In our experience, this level of review calls for a balance that is sometimes tricky to find. On the one hand, the reviewer is in a good position to assess whether the code is legible and complies with our internal technical standards. On the other hand, we all have our own personal styles and preferences.
Some of us prefer to use functions from base R while others favor the
tidyverse. And while some think that structuring the code in classes and methods is appropriate, others may find it unnecessarily complicated. It can be hard to set aside our own personal tastes when we are commenting on other people’s work. For that reason, we try to distinguish between required changes (for instance, if a function is improperly documented or if code deviates from our internal style guide) and suggested changes (which the researcher may choose to follow or ignore).
The code check
The code check is a thorough and more systematic review of all the project code that takes place before the number check. It is the level of review that verifies the accuracy of the code that produces the published results. It’s also our last opportunity to catch errors, and, because of that, it is a very intense process.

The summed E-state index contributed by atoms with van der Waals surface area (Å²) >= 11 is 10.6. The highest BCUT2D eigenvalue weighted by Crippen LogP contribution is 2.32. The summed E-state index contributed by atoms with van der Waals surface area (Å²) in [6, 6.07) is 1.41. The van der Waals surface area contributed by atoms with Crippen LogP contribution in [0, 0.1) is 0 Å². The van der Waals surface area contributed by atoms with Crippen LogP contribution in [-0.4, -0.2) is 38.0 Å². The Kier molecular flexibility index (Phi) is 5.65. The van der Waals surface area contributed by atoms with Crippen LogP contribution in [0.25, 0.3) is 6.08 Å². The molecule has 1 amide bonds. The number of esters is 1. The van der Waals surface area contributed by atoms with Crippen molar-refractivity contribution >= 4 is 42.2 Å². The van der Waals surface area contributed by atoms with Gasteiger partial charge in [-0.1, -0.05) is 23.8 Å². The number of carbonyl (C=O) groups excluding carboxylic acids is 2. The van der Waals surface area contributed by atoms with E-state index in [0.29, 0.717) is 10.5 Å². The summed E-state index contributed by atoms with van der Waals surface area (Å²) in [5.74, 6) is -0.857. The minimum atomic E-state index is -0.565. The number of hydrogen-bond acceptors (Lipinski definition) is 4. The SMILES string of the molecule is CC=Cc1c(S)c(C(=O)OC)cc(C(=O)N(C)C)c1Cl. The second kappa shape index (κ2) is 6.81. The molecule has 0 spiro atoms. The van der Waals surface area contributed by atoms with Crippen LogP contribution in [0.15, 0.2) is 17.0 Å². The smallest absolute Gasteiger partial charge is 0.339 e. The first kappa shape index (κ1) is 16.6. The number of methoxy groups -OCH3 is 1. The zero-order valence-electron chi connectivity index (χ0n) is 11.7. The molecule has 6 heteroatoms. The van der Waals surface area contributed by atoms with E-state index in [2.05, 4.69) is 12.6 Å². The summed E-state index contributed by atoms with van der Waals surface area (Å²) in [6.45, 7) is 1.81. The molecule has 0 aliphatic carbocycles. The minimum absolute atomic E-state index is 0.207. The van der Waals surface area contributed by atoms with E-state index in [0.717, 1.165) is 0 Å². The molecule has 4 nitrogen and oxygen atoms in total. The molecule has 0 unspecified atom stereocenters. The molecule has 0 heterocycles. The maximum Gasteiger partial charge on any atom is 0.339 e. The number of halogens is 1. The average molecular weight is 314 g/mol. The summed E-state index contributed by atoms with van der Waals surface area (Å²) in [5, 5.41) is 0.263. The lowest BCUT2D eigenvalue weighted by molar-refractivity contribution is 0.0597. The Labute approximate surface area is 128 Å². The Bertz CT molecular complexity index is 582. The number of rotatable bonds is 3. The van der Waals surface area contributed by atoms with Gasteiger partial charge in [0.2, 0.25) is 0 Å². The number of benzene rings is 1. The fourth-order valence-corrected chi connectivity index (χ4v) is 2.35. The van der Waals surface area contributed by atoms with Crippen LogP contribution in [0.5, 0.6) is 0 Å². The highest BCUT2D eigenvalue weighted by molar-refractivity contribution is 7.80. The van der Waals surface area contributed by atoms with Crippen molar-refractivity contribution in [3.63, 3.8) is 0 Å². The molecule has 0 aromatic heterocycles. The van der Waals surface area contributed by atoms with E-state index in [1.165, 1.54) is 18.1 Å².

What we look for
The code reviewer evaluates the project code line by line, assessing whether it does what the researchers say it does. Every code reviewer performs this review in their own way, but it’s useful to think of this process as evaluating three different things:
- Do the researchers’ analytical choices make sense? (Is the method they want to use a sensible way of analyzing the data given their research question?)
- Did the researchers correctly implement their analytical choices? (Are they using a function that performs the method as it’s supposed to?)
- Does the data move through each step in the intended way? (Are the inputs and outputs of each step correct?)